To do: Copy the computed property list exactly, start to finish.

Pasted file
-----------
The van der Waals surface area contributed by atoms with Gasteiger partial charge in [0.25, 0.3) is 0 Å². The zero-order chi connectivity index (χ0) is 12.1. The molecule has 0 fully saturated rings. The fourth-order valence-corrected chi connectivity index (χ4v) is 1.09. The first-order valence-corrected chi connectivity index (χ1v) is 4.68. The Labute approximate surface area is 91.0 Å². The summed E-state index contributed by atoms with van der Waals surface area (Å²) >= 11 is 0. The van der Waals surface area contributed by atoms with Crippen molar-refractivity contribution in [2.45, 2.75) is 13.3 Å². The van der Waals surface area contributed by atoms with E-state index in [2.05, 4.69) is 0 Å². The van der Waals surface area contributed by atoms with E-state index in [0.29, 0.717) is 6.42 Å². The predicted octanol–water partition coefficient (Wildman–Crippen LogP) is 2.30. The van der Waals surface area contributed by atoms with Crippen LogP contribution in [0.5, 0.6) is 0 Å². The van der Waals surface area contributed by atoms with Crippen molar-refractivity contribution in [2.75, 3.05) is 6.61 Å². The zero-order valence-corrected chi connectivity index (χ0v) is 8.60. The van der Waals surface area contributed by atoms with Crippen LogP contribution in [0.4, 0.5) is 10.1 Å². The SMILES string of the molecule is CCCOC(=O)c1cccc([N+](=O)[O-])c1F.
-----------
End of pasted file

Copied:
The van der Waals surface area contributed by atoms with Gasteiger partial charge in [0.25, 0.3) is 0 Å². The zero-order chi connectivity index (χ0) is 12.1. The molecule has 0 fully saturated rings. The fourth-order valence-corrected chi connectivity index (χ4v) is 1.09. The first-order valence-corrected chi connectivity index (χ1v) is 4.68. The Labute approximate surface area is 91.0 Å². The summed E-state index contributed by atoms with van der Waals surface area (Å²) >= 11 is 0. The van der Waals surface area contributed by atoms with Crippen molar-refractivity contribution in [2.45, 2.75) is 13.3 Å². The van der Waals surface area contributed by atoms with E-state index in [2.05, 4.69) is 0 Å². The van der Waals surface area contributed by atoms with E-state index in [0.29, 0.717) is 6.42 Å². The predicted octanol–water partition coefficient (Wildman–Crippen LogP) is 2.30. The van der Waals surface area contributed by atoms with Crippen LogP contribution in [0.5, 0.6) is 0 Å². The van der Waals surface area contributed by atoms with Crippen molar-refractivity contribution in [2.75, 3.05) is 6.61 Å². The zero-order valence-corrected chi connectivity index (χ0v) is 8.60. The van der Waals surface area contributed by atoms with Crippen LogP contribution in [0.4, 0.5) is 10.1 Å². The SMILES string of the molecule is CCCOC(=O)c1cccc([N+](=O)[O-])c1F.